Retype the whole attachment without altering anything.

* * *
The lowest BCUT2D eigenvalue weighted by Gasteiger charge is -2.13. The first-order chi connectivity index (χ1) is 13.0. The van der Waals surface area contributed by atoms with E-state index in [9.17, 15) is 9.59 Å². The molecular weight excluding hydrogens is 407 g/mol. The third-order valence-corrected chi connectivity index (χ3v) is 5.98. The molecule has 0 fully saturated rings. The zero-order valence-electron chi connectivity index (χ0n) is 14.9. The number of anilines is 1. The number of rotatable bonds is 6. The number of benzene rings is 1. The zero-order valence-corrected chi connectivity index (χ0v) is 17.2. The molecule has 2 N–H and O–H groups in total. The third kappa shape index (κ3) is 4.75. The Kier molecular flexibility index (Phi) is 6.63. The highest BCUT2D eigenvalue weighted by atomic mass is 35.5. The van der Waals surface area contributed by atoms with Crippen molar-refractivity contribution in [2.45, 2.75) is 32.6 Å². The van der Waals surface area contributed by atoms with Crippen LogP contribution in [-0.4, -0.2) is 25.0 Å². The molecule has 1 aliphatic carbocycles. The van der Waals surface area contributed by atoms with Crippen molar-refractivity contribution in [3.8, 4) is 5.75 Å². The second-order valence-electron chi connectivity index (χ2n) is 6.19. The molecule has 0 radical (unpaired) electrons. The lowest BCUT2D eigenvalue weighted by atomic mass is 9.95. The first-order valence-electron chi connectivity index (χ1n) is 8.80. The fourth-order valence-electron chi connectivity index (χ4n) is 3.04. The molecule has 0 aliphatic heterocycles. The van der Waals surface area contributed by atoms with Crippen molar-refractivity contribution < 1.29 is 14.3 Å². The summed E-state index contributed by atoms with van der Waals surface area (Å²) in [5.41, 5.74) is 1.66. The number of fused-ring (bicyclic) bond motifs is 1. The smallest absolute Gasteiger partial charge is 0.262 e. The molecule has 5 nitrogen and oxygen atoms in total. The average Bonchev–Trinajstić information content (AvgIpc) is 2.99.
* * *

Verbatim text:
The lowest BCUT2D eigenvalue weighted by Gasteiger charge is -2.13. The first-order chi connectivity index (χ1) is 13.0. The van der Waals surface area contributed by atoms with E-state index in [9.17, 15) is 9.59 Å². The molecular weight excluding hydrogens is 407 g/mol. The third-order valence-corrected chi connectivity index (χ3v) is 5.98. The molecule has 0 fully saturated rings. The zero-order valence-electron chi connectivity index (χ0n) is 14.9. The number of anilines is 1. The number of rotatable bonds is 6. The number of benzene rings is 1. The zero-order valence-corrected chi connectivity index (χ0v) is 17.2. The molecule has 2 N–H and O–H groups in total. The third kappa shape index (κ3) is 4.75. The Kier molecular flexibility index (Phi) is 6.63. The highest BCUT2D eigenvalue weighted by atomic mass is 35.5. The van der Waals surface area contributed by atoms with Crippen molar-refractivity contribution in [2.45, 2.75) is 32.6 Å². The van der Waals surface area contributed by atoms with Crippen LogP contribution in [-0.4, -0.2) is 25.0 Å². The molecule has 1 aliphatic carbocycles. The van der Waals surface area contributed by atoms with Crippen molar-refractivity contribution in [3.8, 4) is 5.75 Å². The second-order valence-electron chi connectivity index (χ2n) is 6.19. The molecule has 0 radical (unpaired) electrons. The lowest BCUT2D eigenvalue weighted by atomic mass is 9.95. The first-order valence-electron chi connectivity index (χ1n) is 8.80. The fourth-order valence-electron chi connectivity index (χ4n) is 3.04. The molecule has 0 aliphatic heterocycles. The van der Waals surface area contributed by atoms with Crippen molar-refractivity contribution < 1.29 is 14.3 Å². The summed E-state index contributed by atoms with van der Waals surface area (Å²) in [5.41, 5.74) is 1.66. The number of fused-ring (bicyclic) bond motifs is 1. The smallest absolute Gasteiger partial charge is 0.262 e. The molecule has 5 nitrogen and oxygen atoms in total. The average Bonchev–Trinajstić information content (AvgIpc) is 2.99.